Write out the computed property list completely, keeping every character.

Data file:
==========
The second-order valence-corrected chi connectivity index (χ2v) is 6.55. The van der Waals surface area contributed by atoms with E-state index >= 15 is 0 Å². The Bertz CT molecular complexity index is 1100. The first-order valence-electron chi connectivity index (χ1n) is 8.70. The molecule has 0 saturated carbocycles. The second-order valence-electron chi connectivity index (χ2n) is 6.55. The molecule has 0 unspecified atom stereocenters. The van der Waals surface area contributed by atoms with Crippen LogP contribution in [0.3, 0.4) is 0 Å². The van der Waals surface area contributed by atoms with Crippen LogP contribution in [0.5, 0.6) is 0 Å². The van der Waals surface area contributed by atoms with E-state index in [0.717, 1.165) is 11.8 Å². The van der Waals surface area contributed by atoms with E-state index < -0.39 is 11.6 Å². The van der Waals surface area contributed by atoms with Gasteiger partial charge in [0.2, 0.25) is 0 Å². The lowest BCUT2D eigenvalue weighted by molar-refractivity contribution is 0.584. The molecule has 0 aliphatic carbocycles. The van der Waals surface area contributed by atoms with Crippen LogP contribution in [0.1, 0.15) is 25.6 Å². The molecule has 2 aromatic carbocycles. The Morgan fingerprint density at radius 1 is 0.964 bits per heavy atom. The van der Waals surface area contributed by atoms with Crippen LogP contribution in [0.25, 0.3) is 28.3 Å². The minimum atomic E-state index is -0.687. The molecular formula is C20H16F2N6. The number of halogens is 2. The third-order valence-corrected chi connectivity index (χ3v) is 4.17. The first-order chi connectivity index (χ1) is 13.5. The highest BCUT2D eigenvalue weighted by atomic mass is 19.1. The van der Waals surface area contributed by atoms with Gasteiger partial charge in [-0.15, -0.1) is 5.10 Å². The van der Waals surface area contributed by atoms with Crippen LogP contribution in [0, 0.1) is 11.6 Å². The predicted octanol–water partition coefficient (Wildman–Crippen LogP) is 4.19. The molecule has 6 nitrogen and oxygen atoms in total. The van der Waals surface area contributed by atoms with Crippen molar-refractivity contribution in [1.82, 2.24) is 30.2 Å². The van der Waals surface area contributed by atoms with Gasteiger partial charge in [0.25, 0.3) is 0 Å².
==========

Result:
The second-order valence-corrected chi connectivity index (χ2v) is 6.55. The van der Waals surface area contributed by atoms with E-state index >= 15 is 0 Å². The Bertz CT molecular complexity index is 1100. The first-order valence-electron chi connectivity index (χ1n) is 8.70. The molecule has 0 saturated carbocycles. The second-order valence-electron chi connectivity index (χ2n) is 6.55. The molecule has 0 unspecified atom stereocenters. The van der Waals surface area contributed by atoms with Crippen LogP contribution in [0.3, 0.4) is 0 Å². The van der Waals surface area contributed by atoms with Crippen LogP contribution in [0.5, 0.6) is 0 Å². The van der Waals surface area contributed by atoms with E-state index in [0.717, 1.165) is 11.8 Å². The van der Waals surface area contributed by atoms with E-state index < -0.39 is 11.6 Å². The van der Waals surface area contributed by atoms with Gasteiger partial charge in [0.2, 0.25) is 0 Å². The lowest BCUT2D eigenvalue weighted by molar-refractivity contribution is 0.584. The molecule has 0 aliphatic carbocycles. The van der Waals surface area contributed by atoms with Crippen LogP contribution in [0.1, 0.15) is 25.6 Å². The molecule has 2 aromatic carbocycles. The Morgan fingerprint density at radius 1 is 0.964 bits per heavy atom. The van der Waals surface area contributed by atoms with Crippen LogP contribution in [0.25, 0.3) is 28.3 Å². The minimum atomic E-state index is -0.687. The molecular formula is C20H16F2N6. The number of halogens is 2. The third-order valence-corrected chi connectivity index (χ3v) is 4.17. The first-order chi connectivity index (χ1) is 13.5. The highest BCUT2D eigenvalue weighted by atomic mass is 19.1. The van der Waals surface area contributed by atoms with Gasteiger partial charge in [-0.15, -0.1) is 5.10 Å². The van der Waals surface area contributed by atoms with Crippen LogP contribution in [0, 0.1) is 11.6 Å². The predicted octanol–water partition coefficient (Wildman–Crippen LogP) is 4.19. The molecule has 6 nitrogen and oxygen atoms in total. The van der Waals surface area contributed by atoms with Crippen molar-refractivity contribution in [1.82, 2.24) is 30.2 Å². The van der Waals surface area contributed by atoms with Gasteiger partial charge in [0.25, 0.3) is 0 Å².